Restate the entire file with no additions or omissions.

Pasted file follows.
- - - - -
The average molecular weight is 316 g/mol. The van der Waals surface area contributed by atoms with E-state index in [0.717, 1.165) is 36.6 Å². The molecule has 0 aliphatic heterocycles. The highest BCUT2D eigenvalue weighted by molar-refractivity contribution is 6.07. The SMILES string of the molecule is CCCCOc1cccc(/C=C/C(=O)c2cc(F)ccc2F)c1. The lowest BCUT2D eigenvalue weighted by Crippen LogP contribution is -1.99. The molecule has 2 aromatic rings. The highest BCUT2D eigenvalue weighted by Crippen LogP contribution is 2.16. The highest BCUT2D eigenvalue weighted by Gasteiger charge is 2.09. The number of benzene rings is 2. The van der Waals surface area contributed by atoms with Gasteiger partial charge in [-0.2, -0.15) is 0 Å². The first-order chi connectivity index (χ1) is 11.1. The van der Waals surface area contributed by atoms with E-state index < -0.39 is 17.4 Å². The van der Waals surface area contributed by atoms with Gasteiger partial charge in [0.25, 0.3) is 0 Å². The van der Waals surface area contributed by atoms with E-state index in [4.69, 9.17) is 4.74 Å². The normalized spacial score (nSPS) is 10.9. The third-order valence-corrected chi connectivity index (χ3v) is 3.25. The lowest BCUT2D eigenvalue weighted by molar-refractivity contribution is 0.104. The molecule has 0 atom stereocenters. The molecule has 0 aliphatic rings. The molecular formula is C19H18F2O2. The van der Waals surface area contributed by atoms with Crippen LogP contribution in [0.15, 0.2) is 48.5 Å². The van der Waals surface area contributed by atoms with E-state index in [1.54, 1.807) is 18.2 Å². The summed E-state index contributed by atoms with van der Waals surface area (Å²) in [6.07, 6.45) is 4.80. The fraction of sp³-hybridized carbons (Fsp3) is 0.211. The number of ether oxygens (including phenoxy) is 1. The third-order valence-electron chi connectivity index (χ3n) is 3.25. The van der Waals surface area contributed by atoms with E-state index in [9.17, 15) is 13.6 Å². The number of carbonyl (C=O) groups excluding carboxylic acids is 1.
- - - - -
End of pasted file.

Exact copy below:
The average molecular weight is 316 g/mol. The van der Waals surface area contributed by atoms with E-state index in [0.717, 1.165) is 36.6 Å². The molecule has 0 aliphatic heterocycles. The highest BCUT2D eigenvalue weighted by molar-refractivity contribution is 6.07. The SMILES string of the molecule is CCCCOc1cccc(/C=C/C(=O)c2cc(F)ccc2F)c1. The lowest BCUT2D eigenvalue weighted by Crippen LogP contribution is -1.99. The molecule has 2 aromatic rings. The highest BCUT2D eigenvalue weighted by Crippen LogP contribution is 2.16. The highest BCUT2D eigenvalue weighted by Gasteiger charge is 2.09. The number of benzene rings is 2. The van der Waals surface area contributed by atoms with Gasteiger partial charge in [-0.2, -0.15) is 0 Å². The first-order chi connectivity index (χ1) is 11.1. The van der Waals surface area contributed by atoms with E-state index < -0.39 is 17.4 Å². The van der Waals surface area contributed by atoms with Gasteiger partial charge in [0.25, 0.3) is 0 Å². The van der Waals surface area contributed by atoms with E-state index in [4.69, 9.17) is 4.74 Å². The normalized spacial score (nSPS) is 10.9. The third-order valence-corrected chi connectivity index (χ3v) is 3.25. The lowest BCUT2D eigenvalue weighted by molar-refractivity contribution is 0.104. The molecule has 0 atom stereocenters. The molecule has 0 aliphatic rings. The molecular formula is C19H18F2O2. The van der Waals surface area contributed by atoms with Crippen LogP contribution in [0.15, 0.2) is 48.5 Å². The van der Waals surface area contributed by atoms with E-state index in [1.54, 1.807) is 18.2 Å². The summed E-state index contributed by atoms with van der Waals surface area (Å²) in [6.07, 6.45) is 4.80. The fraction of sp³-hybridized carbons (Fsp3) is 0.211. The number of ether oxygens (including phenoxy) is 1. The third-order valence-electron chi connectivity index (χ3n) is 3.25. The van der Waals surface area contributed by atoms with E-state index in [9.17, 15) is 13.6 Å². The number of carbonyl (C=O) groups excluding carboxylic acids is 1.